Why does my mirror think I'm ugly?

Maleika’s story 

Hello, I am Maleika, 21 years old and I would like to share my story with you today. I am in fact a very happy, cheerful and exuberant personality. I love being around people, going out, partying, just enjoying life. However, since about half a year now, this has changed drastically. Until recently, I was even of the opinion that it was my own fault, that I had simply gone crazy….  

What is my problem?   
My body! Well, that’s not quite true either, actually the perception of my body which has changed dramatically over the past year. 

I had always been a slim and athletic girl and had never worried about how I looked, whether I was too fat or whatever. I was happy and content the way I was. But that changed very quickly and unfortunately I can’t say exactly when it started. At some point during the lockdown, I started to constantly observe myself in the mirror, to get on the scales several times a day and to think about what healthy food I could eat.   

I started hating my body.   
“My belly isn’t flat enough, I don’t like my legs at all and let’s not even talk about my butt.” I started putting pressure on myself and doing home workouts every day. I constantly googled for healthy recipes and thought three times about everything I wanted to eat, whether I really needed it or whether I should perhaps do without it. Every day was torture. I was under so much pressure that I felt I couldn’t cope any more.   

Suddenly everything was black.   
It’s been about a month now since I had my breakdown. Before that, I always thought that I was the problem, that there was something wrong with me. Slowly, however, I have begun to understand that I am not sick or crazy, but that I have developed an unhealthy behaviour.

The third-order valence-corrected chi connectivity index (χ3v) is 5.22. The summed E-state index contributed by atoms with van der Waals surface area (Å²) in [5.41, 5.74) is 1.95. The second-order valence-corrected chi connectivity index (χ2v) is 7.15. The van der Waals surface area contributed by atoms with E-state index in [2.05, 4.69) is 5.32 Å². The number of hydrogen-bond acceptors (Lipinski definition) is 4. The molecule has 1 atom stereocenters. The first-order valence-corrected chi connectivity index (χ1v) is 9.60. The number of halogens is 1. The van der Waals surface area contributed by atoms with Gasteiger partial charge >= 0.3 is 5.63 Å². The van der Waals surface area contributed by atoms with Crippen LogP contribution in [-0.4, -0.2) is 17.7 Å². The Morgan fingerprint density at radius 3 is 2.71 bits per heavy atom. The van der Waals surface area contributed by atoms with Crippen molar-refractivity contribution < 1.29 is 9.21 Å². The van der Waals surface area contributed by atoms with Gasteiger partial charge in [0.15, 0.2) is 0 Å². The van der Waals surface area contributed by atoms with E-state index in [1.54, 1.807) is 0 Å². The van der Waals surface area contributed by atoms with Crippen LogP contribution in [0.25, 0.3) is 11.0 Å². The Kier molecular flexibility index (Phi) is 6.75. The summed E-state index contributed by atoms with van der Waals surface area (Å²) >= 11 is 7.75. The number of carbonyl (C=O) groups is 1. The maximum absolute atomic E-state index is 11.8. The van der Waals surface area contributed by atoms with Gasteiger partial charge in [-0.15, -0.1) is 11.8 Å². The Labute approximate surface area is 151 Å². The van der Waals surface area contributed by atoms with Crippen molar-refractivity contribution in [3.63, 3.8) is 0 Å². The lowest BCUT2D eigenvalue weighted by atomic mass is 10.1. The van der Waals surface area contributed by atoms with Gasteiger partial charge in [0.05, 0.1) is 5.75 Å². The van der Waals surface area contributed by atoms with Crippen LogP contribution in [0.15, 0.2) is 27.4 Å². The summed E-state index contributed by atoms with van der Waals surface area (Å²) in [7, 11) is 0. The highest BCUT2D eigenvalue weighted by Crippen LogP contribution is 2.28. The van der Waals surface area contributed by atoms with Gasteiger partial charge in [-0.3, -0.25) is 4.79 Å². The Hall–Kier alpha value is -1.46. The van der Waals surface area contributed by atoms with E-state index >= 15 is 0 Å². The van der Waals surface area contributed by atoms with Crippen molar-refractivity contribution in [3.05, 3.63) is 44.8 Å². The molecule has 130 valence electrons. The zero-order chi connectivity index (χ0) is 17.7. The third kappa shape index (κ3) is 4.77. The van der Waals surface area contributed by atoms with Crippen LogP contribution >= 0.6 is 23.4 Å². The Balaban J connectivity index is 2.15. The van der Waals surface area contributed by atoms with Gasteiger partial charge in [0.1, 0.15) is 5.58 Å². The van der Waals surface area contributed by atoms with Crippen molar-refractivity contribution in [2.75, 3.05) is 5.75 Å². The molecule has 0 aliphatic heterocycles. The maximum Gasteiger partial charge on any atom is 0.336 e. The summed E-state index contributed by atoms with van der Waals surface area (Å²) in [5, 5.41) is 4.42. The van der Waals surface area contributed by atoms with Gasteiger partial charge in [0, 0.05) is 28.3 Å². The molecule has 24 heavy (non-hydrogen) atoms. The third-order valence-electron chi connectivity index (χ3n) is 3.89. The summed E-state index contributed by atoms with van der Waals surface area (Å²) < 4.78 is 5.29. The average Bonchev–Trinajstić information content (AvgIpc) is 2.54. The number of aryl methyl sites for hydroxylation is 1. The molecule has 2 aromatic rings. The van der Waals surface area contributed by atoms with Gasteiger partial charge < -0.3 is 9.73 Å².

I have been using social media since I was 15 or 16.   
Back then I started with Facebook, but now I also use Instagram and Snapchat. Before the pandemic, I had hardly used it at all. Once in a while to see what my friends from school days were doing or to connect with new people while travelling. During the lockdown, I started to discover the Instagram world for myself. It was also a very good way to pass the time, with exciting and cool content constantly being suggested to me. Since I didn’t have much else to do anyway, I liked to spend my time on the “Explore” feed. Some days even up to six hours. I never thought I’d spend so much time on it. For some time now I’ve been tracking this and I’m sad to admit that it’s much more than I would have ever estimated.   

For two weeks now, I’ve been in therapy.   
Unfortunately, I can’t tell you yet whether the whole thing will help me, but I can tell you what I have learned. Looking at my Explore feed now, I can understand more and more how it happened that I feel this way.   

As I’ve learned, Instagram is like a different world to us.  
It’s a world we can explore and experience just like the real world. The problem, however, is that we are led to believe that it is a representation of reality. I somehow had the feeling that everyone has a perfect life despite the difficult circumstances. On the one hand, they all look so sporty and attractive and on the other hand, everything seems to be going as planned in their lives.   

I have always liked to compare myself with others.   
Comparing myself with others always taught me something new and also gave me strength and self-confidence. My therapist thinks that it is precisely this urge to compare that has now been my undoing. I didn’t stop comparing myself during the lockdown, but started playing this game in a distorted reality. What that did to me, and especially how quickly it happened, simply shocked me. Moreover, I still have frequent moments when I feel I’m not good enough, I don’t live up to the ideal and it feels like I’ve failed at everything.  

My advice for you.   
Please be careful with the content you consume and also the amount of time you spend on social media. For me, I didn’t notice the change at all, it felt like I suddenly became unhappy. My therapist says that this is often a gradual process that happens mostly unconsciously.   

Never lose sight of the real world!